In London Humane Society, Re (decided 2010), Justice Granger of the Ontario Superior Court of Justice held that a notice of a special meeting of members, while less than conspicuous, was sufficient to put recipients on notice that the corporation was replacing its open membership with a closed membership. However, he went on to find that the board had arbitrarily rejected eight applications for membership and that this amounted to bad faith.
The London Humane Society, a charitable organization, was incorporated in 1899 and is governed by the Ontario Corporations Act.
Starting around 2003, the Society's directors passed a resolution granting automatic membership to any individual who paid the annual membership fee of $30, which was renewable annually on payment of the same fee. However, in October 2009, the board resolved to require an application for membership as well as the payment of the annual membership fee. Notice of this requirement was given to donors (of which the Society had more than 1,600). A second notice was included as part of the tax donation receipt in January 2010.
In the ensuing months, the board approved 109 new memberships and declined 8. No reasons were given for declining these applications.
Mr. Justice Granger of the Ontario Superior Court of Justice made several rulings, some in favour of the Society and one against it:
● Moving from a wide membership to a more closed membership policy was within the board's scope of authority.
● As long as the change in membership policy was carried out with the best interests of the Society in mind, the directors should not be faulted for the decision.
● The notices that were given, while not highly conspicuous, were sufficient, even though they did not specify that the membership process had changed. The first notice was small and located in the middle page of the society's quarterly newsletter. The second notice was included in a tax receipt and sent to less than 50% of the donors.
● However, the board's decision to decline certain memberships must be made in good faith. Arbitrariness alone may ground a decision that the board acted in bad faith, and here the court found that the board's decision to decline the memberships was arbitrary.
● The court had jurisdiction to deem the eight applicants to be members of the Society for voting and all other purposes, even though none of the eight applicants had applied to court to have their applications accepted by the board.
3. Key Observations
No quarrel can reasonably be taken with the first two rulings (that changes in membership lay within the board's authority). This is an application of what is now better known as the business judgment rule (according to which courts pay significant deference to the informed business decisions of the directors of corporations if made within a range of reasonableness).
The third ruling implies that there is a duty on the part of the directors to inform the donors that there has been a change in membership policy. However, the court does not identify the source of this duty. It is submitted that, unless there is a specific duty to notify members in the by-laws, there was no legal obligation on the board to notify members that there was a change in membership admission policy. Individuals interested in the affairs of a non-profit corporation have some responsibility to keep informed. If a corporation tightens its admission process, those interested can make inquiry and comply with the new process. A duty to give notice arises when the corporation requires members to pass a resolution (such as a by-law amendment) but not a change in board policy.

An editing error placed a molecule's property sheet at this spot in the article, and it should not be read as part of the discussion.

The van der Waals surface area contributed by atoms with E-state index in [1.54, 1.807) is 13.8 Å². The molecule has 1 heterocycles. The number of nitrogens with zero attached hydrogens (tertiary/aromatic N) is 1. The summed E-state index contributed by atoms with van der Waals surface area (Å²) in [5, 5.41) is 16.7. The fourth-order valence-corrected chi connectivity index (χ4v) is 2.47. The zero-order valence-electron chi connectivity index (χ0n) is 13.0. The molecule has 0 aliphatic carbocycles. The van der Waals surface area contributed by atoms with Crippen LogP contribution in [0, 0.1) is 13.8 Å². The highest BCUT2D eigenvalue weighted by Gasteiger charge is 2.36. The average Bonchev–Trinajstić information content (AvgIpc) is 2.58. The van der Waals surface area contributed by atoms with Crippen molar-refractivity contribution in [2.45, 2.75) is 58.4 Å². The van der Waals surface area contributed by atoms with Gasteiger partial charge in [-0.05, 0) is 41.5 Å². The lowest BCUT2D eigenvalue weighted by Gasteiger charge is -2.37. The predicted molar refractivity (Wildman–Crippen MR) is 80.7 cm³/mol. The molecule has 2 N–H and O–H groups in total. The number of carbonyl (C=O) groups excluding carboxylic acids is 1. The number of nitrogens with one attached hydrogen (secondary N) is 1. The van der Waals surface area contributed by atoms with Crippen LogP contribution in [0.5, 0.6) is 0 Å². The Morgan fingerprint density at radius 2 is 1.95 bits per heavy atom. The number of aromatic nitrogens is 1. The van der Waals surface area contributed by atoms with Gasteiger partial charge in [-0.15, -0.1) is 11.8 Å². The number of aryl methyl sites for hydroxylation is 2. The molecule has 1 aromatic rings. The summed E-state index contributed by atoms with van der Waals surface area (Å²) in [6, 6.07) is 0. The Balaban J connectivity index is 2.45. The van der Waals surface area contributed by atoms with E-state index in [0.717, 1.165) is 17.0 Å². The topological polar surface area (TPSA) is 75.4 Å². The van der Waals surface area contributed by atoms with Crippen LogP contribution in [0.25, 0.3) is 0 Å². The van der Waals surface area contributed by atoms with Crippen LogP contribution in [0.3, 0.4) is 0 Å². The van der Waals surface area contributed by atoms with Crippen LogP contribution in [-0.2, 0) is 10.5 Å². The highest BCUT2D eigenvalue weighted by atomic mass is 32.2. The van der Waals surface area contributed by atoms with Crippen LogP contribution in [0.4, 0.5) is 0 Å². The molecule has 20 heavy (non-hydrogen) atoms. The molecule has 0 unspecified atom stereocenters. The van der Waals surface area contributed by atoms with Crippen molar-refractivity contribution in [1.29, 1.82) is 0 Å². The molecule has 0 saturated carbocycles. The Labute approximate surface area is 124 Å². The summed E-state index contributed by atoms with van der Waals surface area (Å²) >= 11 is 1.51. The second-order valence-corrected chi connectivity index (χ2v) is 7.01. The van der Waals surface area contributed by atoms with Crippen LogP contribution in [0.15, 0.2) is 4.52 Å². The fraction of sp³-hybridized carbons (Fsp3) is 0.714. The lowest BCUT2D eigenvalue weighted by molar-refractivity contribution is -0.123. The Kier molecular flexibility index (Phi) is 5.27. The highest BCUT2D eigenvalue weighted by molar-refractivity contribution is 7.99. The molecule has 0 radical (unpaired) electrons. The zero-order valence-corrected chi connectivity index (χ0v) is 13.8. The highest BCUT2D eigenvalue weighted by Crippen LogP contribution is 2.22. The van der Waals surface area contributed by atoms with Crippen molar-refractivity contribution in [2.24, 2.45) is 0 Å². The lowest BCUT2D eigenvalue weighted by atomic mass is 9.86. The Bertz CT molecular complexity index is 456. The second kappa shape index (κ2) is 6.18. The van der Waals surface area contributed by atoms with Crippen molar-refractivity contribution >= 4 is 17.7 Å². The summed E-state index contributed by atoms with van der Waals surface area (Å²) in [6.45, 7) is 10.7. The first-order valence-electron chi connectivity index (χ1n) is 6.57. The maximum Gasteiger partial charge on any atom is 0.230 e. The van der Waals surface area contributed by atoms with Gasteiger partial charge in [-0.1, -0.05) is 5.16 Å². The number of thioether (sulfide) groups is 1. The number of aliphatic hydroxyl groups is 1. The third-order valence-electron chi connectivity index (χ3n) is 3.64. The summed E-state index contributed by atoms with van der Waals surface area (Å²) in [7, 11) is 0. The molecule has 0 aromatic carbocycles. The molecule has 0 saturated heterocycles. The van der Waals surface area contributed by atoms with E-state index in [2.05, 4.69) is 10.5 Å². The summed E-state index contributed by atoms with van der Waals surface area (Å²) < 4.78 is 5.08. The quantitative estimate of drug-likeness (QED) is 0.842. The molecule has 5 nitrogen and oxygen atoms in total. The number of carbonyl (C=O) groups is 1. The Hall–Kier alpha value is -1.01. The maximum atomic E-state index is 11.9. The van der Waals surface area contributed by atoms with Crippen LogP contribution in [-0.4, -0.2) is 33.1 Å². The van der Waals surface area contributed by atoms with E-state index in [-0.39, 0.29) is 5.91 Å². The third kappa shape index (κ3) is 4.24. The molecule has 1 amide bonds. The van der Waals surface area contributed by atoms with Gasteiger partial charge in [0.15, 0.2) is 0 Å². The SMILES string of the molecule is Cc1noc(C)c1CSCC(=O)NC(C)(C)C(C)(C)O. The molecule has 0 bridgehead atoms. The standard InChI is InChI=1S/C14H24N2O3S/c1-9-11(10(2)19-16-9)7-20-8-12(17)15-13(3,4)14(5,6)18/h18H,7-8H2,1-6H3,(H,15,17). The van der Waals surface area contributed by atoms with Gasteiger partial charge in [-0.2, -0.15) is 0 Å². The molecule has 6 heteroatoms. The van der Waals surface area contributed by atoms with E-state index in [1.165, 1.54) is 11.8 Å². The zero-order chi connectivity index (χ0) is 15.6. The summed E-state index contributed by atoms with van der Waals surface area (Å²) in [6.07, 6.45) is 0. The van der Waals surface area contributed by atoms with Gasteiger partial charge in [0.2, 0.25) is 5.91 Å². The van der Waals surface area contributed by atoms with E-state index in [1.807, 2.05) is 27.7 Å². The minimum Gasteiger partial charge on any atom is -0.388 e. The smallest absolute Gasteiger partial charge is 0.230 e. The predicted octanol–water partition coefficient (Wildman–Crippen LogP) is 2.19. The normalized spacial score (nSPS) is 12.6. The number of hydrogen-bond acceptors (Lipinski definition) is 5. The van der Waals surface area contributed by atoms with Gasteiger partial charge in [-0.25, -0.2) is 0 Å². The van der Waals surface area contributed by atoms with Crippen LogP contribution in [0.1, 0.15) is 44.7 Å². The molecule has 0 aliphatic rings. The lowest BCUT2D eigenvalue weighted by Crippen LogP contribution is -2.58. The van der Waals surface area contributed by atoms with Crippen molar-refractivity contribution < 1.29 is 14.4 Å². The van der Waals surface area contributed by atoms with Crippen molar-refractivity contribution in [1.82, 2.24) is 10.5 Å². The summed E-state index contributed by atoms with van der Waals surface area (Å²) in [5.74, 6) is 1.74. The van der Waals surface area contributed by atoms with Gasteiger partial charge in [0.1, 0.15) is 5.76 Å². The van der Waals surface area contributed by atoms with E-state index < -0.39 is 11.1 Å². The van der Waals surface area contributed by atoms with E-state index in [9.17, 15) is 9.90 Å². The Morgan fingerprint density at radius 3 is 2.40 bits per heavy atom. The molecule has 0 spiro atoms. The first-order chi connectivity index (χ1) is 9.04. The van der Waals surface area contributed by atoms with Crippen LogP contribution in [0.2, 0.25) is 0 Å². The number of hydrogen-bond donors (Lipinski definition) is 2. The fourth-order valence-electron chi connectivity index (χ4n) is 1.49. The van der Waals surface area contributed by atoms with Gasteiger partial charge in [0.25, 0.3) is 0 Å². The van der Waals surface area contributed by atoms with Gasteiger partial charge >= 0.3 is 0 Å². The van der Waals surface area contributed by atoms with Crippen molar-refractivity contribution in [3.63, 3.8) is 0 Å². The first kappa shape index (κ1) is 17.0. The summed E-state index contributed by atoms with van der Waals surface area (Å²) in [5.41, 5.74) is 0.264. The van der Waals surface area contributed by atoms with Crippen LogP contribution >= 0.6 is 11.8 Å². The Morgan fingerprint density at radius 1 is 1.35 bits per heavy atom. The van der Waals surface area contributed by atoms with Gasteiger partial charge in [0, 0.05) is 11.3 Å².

While a board should always act in good faith, good faith should be presumed in the absence of evidence of bad faith. Requiring directors to have reasons (or to give those reasons) for refusing to admit an application as a member shifts the onus onto the directors. Here, the court inferred bad faith because the board could not articulate reasons for rejecting eight applications. The court then deemed these rejected applicants to be members for all purposes - in effect making itself the final decision-maker in the membership admission process. The fourth ruling (overriding board decisions to not admit or renew memberships if found to be arbitrary) detracts from the autonomy of the corporation's board and could spawn more expensive litigation over the non-admission of applicants and the non-renewal of memberships. Finally, the fifth ruling (deeming individuals to be members even if they had not applied to court) seems to overstep the bounds of the court's role in the adjudication of the private rights of parties who seek justice. Also, the purposes of pleadings and discovery are defeated if the court can vindicate the rights of parties not before the court.